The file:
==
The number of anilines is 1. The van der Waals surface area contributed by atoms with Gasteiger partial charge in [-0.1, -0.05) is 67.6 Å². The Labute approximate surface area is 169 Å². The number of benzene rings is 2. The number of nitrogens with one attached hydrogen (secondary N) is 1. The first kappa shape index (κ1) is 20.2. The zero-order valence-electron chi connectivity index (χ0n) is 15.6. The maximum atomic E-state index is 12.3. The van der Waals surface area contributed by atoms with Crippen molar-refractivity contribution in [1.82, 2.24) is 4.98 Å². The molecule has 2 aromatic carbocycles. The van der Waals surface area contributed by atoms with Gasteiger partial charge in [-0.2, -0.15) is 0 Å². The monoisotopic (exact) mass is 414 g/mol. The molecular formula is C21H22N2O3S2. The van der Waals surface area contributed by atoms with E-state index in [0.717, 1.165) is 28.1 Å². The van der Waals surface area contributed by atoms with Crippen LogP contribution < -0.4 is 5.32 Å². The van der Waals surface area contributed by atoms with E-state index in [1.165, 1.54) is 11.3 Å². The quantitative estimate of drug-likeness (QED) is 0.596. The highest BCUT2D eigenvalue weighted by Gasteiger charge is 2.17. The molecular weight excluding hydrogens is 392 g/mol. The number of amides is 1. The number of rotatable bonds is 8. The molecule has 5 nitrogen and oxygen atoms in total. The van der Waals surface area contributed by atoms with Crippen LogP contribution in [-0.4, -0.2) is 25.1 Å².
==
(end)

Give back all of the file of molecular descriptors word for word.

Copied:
The number of anilines is 1. The van der Waals surface area contributed by atoms with Gasteiger partial charge in [-0.1, -0.05) is 67.6 Å². The Labute approximate surface area is 169 Å². The number of benzene rings is 2. The number of nitrogens with one attached hydrogen (secondary N) is 1. The first kappa shape index (κ1) is 20.2. The zero-order valence-electron chi connectivity index (χ0n) is 15.6. The maximum atomic E-state index is 12.3. The van der Waals surface area contributed by atoms with Crippen molar-refractivity contribution in [1.82, 2.24) is 4.98 Å². The molecule has 2 aromatic carbocycles. The van der Waals surface area contributed by atoms with Gasteiger partial charge in [-0.2, -0.15) is 0 Å². The monoisotopic (exact) mass is 414 g/mol. The molecular formula is C21H22N2O3S2. The van der Waals surface area contributed by atoms with E-state index in [0.717, 1.165) is 28.1 Å². The van der Waals surface area contributed by atoms with Crippen LogP contribution < -0.4 is 5.32 Å². The van der Waals surface area contributed by atoms with E-state index in [1.165, 1.54) is 11.3 Å². The quantitative estimate of drug-likeness (QED) is 0.596. The highest BCUT2D eigenvalue weighted by Gasteiger charge is 2.17. The molecular weight excluding hydrogens is 392 g/mol. The number of amides is 1. The number of rotatable bonds is 8. The molecule has 5 nitrogen and oxygen atoms in total. The van der Waals surface area contributed by atoms with Crippen LogP contribution in [-0.4, -0.2) is 25.1 Å².